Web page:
Toorcon – Closing

Toorcon was a really a wonderful experience. I met lots of readers and other interesting people in a very social environment. It’s really cheap and I would encourage you too attend next year.

I’ve posted the few photos I have to Flickr. While you are over there you might as well join the Hack-A-Day photo pool. Quinn’s photos are much better than mine; I didn’t have to haul around a Canon EOS D30 though. Pictures of me: one, two. The guys from EVDO-Coverage also have a photostream. They provided EVDO to hackers in need at the conference and will probably be sending me some fun hardware to play with.

I’ll be updating the posts with slides as soon as they get posted.

Once again: I’d like to thank the organizers, speakers, and Hack-A-Day readers for making the conference such a fun time. I hope to see everyone again at REcon, Shmoocon, and Toorcon next year.

That’s it for Toorcon coverage. Back to business as usual tomorrow.

TC7 Day 2 – Black Ops 2005

dan kaminsky
UPDATE: Slides

Dan Kaminsky was wondering most of the weekend what I would post about Toorcon. If there’s one thing I learned it is this: Dan Kaminsky is nuts. The future projects and other theory that comes out of his mouth is awesome. I had a great time hanging out with him. His talk was similar to the one from this year’s Blackhat (slides here).

Dan started by discussing the breaking of MD5. In ’96 MD5 was theoretically broken and in ’04 two example “vectors” were released with the same MD5. Many denied that this was a problem since it was just a “toy” case so Dan set out to implement it. Once there is a collision anything appended to the vectors will also collide. Browsers are really good about attempting to render anything they’re given no matter how full of crap it is, this is the Geocities feature. Dan’s demo takes two web pages, appends a bunch of crap to both and uses Javascript to maintain the look of the original. The end result is two webpages with the same MD5.

He also covered fragmentation attacks to bypass IDS, his massive scanning project and visualizing the resulting data.

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TC7 Day 2 – Old Skewl Hacking – Infrared

major malfunction
UPDATE: Slides

Major Malfunction’s infrared hacking is considered a “must-see” talk. His interest in IR was piqued when he bought a new car and could no longer replay the IR remote code with his Palm III to unlock the doors. So he started investigating rolling code remotes and other IR based devices. Modern hotels usually have the room services system built into the tv. Maintenance and house keeping can use specialized remotes to perform administrative functions. There is no security so you just need to find the specialized codes. He read one code and found out it was 14bits. It would take nine hours to check all possible codes by hand. Of course not all 16,384 possible codes do something. Major took the “ON” code, started flipping bits and testing to see if the code still worked. If it still works it means the bit is ignored. It turned out that only 10bits were actually being used. Testing that many codes only takes 35 minutes. Once completed you can do things like modifying your room bill or someone else’s even view all of the pay-per-view movies. The “read” link goes to a recent Wired interview.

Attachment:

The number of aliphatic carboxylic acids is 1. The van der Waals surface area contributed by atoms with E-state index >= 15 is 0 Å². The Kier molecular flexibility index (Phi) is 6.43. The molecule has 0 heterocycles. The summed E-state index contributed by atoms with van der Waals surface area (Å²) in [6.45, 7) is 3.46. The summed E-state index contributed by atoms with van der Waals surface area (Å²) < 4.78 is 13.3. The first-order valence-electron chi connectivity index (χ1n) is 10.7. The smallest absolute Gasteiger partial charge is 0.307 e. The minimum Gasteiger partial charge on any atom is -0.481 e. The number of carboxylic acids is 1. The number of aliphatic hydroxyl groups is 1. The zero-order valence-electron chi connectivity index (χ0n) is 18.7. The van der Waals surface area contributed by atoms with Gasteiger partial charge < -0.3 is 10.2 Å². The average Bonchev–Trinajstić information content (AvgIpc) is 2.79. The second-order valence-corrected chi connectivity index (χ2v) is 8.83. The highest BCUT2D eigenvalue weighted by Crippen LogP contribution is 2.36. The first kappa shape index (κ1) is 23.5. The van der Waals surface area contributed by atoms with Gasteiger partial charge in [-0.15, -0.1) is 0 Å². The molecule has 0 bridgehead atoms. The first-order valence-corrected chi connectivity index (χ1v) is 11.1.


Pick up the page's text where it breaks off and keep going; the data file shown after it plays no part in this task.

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TC7 Day 2 – Hacking WRT54GS And Custom Firmware

UPDATE: Slides

Sysmin & QuiGon of the Hacker Pimps presented their new FairuzaWRT firmware for the WRT54GS. They started with the OpenWRT firmware and added packages to make it useful as a penetration tester. Tools were added to mount NFS and Windows shares. Several exploits are included as well. The FairuzaUS shell script ties everything together by providing a simple frontend for changing NVRAM settings and launching the attack tools.

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TC7 Day 2 – Hacking Silicon: Secrets Behind The Epoxy Curtain

UPDATE: Slides

This was probably my favorite talk at the conference and I hadn’t even planned on going till someone pointed out what bunnie’s previous work was. There are a couple reasons why bunnie enjoys reverse engineering silicon: It is constrained by physics, silicon is hard enough to design before thinking about security, and the chips have to be reverse engineered during the production process. He has a really interesting example on his blog of how he hacked the PIC18F1320 which will give you a good overview of the process.

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TC7 Day 2 – Hiding Behind Antiquity


Apparently when Jason Spence isn’t reading Hack-A-Day he is reading manufacturer data sheets. He’s fun in real life; I swear. The talk started with an overview of motherboard architecture. By studying manufacturer data sheets you can figure out a pathway to attack the BIOS. A proof of concept BIOS backdoor has already been developed. This is a very scary situation since the OS isn’t even loaded yet and will be completely blind once it is up. Jason pointed out that smaller manufactures (VIA, SIS) don’t publish data sheets fearing patent infringement. This lack of information makes security a lot harder to pull off. Jason says he’ll be contributing a couple articles in the future.

UPDATE: Jason has posted his uncensored slides.
UPDATE: Slides on the Toorcon site.

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